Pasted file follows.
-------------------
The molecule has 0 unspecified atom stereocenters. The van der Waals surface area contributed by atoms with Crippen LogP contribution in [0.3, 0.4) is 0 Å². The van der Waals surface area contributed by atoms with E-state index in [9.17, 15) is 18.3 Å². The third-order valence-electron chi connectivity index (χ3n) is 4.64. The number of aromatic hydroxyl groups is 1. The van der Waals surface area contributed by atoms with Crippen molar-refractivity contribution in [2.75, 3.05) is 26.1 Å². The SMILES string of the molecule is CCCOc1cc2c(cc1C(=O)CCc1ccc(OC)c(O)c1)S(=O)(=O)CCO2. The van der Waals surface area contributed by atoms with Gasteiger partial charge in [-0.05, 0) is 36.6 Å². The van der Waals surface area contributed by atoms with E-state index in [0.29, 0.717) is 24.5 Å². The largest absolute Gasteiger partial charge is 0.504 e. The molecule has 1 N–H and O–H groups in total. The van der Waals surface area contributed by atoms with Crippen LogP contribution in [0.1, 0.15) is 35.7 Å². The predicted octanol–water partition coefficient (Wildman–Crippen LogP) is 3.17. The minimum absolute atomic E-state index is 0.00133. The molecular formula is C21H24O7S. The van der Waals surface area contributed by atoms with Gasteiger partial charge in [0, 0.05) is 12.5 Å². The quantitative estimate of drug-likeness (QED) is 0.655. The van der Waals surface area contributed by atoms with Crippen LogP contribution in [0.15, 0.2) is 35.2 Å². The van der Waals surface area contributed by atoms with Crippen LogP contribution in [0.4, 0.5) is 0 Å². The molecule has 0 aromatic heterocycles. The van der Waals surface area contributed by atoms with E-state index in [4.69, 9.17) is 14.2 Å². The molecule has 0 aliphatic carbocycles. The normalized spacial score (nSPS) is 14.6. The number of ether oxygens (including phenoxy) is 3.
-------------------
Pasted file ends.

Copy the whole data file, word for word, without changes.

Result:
The molecule has 0 unspecified atom stereocenters. The van der Waals surface area contributed by atoms with Crippen LogP contribution in [0.3, 0.4) is 0 Å². The van der Waals surface area contributed by atoms with E-state index in [9.17, 15) is 18.3 Å². The third-order valence-electron chi connectivity index (χ3n) is 4.64. The number of aromatic hydroxyl groups is 1. The van der Waals surface area contributed by atoms with Crippen molar-refractivity contribution in [2.75, 3.05) is 26.1 Å². The SMILES string of the molecule is CCCOc1cc2c(cc1C(=O)CCc1ccc(OC)c(O)c1)S(=O)(=O)CCO2. The van der Waals surface area contributed by atoms with Gasteiger partial charge in [-0.05, 0) is 36.6 Å². The van der Waals surface area contributed by atoms with E-state index in [0.29, 0.717) is 24.5 Å². The largest absolute Gasteiger partial charge is 0.504 e. The molecule has 1 N–H and O–H groups in total. The van der Waals surface area contributed by atoms with Crippen LogP contribution in [0.1, 0.15) is 35.7 Å². The predicted octanol–water partition coefficient (Wildman–Crippen LogP) is 3.17. The minimum absolute atomic E-state index is 0.00133. The molecular formula is C21H24O7S. The van der Waals surface area contributed by atoms with Gasteiger partial charge in [0, 0.05) is 12.5 Å². The quantitative estimate of drug-likeness (QED) is 0.655. The van der Waals surface area contributed by atoms with Crippen LogP contribution in [0.15, 0.2) is 35.2 Å². The van der Waals surface area contributed by atoms with Crippen LogP contribution in [0.4, 0.5) is 0 Å². The molecule has 0 aromatic heterocycles. The van der Waals surface area contributed by atoms with E-state index in [4.69, 9.17) is 14.2 Å². The molecule has 0 aliphatic carbocycles. The normalized spacial score (nSPS) is 14.6. The number of ether oxygens (including phenoxy) is 3.